I just had the experience of installing Ubuntu Server 13.04 on a new HP DL320e Gen8 server and it was not as easy as it should have been. It’s kind of pain because Ubuntu is not one of the officially supported operating systems from HP on this server model. So, their “Intelligent Provisioning” is worthless to you. For some crazy reason, Suse Linux is supported but Ubuntu is not. Weird. Anyway, here is what you have to do if you want to get Ubuntu Server going on it.
The SATA “fakeRAID” controller from HP that is integrated is not supported, so you will have to run software RAID which you can configure via the Ubuntu Server installer partitioning steps. But, even leaving the setting in the BIOS to have it use the B120i HP RAID controller will mess-up booting into Ubuntu. The Ubuntu OS installer (tried 12.04 and end-up installing 13.04 as it was officially released today) will see the physical drives in the server bays no matter what the BIOS is set to, but the BIOS will have trouble booting after what felt like a successful install. So, you need to go into the BIOS and change the SATA controller setting to “SATA AHCI Support” so you will be able to boot post-install.
I believe the BIOS ships with the “Dynamic HP Smart Array B120i RAID Support” set as the default. It’s not that smart, so get it out of the way. You will be bombarded with warnings, but you have to do it. I did a bunch of test installs and this worked when all other options around leaving the “smart” setting going failed. You can get into the BIOS with F9.
Software RAID Configuration
I went with two terabyte drives and a simple RAID1 setup. If you set the BIOS SATA controller setting or not, the Ubuntu installer will see the individual physical drives in the bays. You need to not use guided partitioning and switch to manual. On each disk, create a partition map and give each drive the full free space you can without any partitions.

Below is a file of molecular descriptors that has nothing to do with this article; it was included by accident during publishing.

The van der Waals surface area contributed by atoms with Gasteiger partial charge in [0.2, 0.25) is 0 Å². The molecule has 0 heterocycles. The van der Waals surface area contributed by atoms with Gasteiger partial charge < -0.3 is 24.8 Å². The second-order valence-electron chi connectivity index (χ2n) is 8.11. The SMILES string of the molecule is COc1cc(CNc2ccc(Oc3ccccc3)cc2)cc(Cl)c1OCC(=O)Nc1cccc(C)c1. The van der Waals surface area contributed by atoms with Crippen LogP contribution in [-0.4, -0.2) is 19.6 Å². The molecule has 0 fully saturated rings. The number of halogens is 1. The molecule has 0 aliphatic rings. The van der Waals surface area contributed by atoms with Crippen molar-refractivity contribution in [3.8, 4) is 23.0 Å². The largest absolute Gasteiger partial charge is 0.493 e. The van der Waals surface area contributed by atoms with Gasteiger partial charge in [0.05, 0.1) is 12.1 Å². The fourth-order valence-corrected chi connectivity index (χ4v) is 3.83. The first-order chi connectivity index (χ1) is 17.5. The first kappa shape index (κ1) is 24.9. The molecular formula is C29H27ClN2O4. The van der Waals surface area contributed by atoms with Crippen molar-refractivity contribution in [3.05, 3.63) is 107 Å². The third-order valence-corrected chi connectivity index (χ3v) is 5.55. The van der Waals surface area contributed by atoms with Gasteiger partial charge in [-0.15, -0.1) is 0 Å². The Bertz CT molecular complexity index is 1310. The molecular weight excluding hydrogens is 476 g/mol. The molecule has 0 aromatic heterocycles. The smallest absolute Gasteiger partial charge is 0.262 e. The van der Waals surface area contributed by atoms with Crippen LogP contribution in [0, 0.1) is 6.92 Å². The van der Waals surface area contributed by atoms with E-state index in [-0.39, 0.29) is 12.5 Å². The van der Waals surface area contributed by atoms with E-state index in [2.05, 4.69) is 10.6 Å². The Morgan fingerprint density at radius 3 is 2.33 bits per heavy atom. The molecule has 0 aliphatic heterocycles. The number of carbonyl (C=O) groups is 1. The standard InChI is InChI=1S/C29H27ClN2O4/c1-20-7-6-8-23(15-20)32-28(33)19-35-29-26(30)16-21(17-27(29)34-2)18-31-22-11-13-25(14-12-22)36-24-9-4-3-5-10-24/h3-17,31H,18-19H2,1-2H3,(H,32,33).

Once each drive has free space and partition maps through manual partitioning, you will get an option to do “Configure Software RAID.” Select it and create your RAID with the drives you have and right changes. Then, go into Configure the Logical Volume Manager” and create volumes on the RAID for root and swap.
Yes, you can get fancy with more partitions and we all used to back in the day with various ones for /usr, /var, etc. but not really much of a benefit to do anymore. I match my swap size with the amount of RAM I have. In this case, I had a couple of 1TB drives sw mirrored and gave 8GB-ish to the swap space and the rest to root for Linux.
If you do these two major tweaks, you can get around the SATA problem with Ubuntu on the DL320e. If you get through an install and can reboot because it can’t find the volumes, check the BIOS setting and make sure it is on SATA AHCI or it will not find the installed Linux system and sw RAID.